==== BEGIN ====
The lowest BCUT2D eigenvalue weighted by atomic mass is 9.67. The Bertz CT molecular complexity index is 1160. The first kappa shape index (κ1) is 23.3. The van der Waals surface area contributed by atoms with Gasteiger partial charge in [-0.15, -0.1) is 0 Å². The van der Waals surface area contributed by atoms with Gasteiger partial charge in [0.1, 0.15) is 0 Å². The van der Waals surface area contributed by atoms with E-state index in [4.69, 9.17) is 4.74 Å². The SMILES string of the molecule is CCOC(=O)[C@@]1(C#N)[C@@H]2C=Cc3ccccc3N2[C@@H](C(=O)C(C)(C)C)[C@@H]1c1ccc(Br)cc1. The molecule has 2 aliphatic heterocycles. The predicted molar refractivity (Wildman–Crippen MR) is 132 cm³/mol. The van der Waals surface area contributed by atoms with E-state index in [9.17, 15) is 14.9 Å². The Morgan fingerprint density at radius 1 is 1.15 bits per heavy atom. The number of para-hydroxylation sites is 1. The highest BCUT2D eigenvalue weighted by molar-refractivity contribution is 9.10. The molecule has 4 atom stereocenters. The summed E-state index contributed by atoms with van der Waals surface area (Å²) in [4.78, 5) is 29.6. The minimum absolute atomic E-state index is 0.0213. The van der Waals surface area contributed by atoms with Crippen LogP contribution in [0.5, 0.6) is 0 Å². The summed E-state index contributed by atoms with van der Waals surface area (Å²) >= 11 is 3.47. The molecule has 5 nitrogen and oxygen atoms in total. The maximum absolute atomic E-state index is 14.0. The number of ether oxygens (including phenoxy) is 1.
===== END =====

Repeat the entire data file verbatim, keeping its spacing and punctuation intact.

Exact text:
The lowest BCUT2D eigenvalue weighted by atomic mass is 9.67. The Bertz CT molecular complexity index is 1160. The first kappa shape index (κ1) is 23.3. The van der Waals surface area contributed by atoms with Gasteiger partial charge in [-0.15, -0.1) is 0 Å². The van der Waals surface area contributed by atoms with Gasteiger partial charge in [0.1, 0.15) is 0 Å². The van der Waals surface area contributed by atoms with E-state index in [4.69, 9.17) is 4.74 Å². The SMILES string of the molecule is CCOC(=O)[C@@]1(C#N)[C@@H]2C=Cc3ccccc3N2[C@@H](C(=O)C(C)(C)C)[C@@H]1c1ccc(Br)cc1. The molecule has 2 aliphatic heterocycles. The predicted molar refractivity (Wildman–Crippen MR) is 132 cm³/mol. The van der Waals surface area contributed by atoms with E-state index in [9.17, 15) is 14.9 Å². The Morgan fingerprint density at radius 1 is 1.15 bits per heavy atom. The number of para-hydroxylation sites is 1. The highest BCUT2D eigenvalue weighted by molar-refractivity contribution is 9.10. The molecule has 4 atom stereocenters. The summed E-state index contributed by atoms with van der Waals surface area (Å²) in [4.78, 5) is 29.6. The minimum absolute atomic E-state index is 0.0213. The van der Waals surface area contributed by atoms with Crippen LogP contribution in [0.5, 0.6) is 0 Å². The summed E-state index contributed by atoms with van der Waals surface area (Å²) >= 11 is 3.47. The molecule has 5 nitrogen and oxygen atoms in total. The maximum absolute atomic E-state index is 14.0. The number of ether oxygens (including phenoxy) is 1.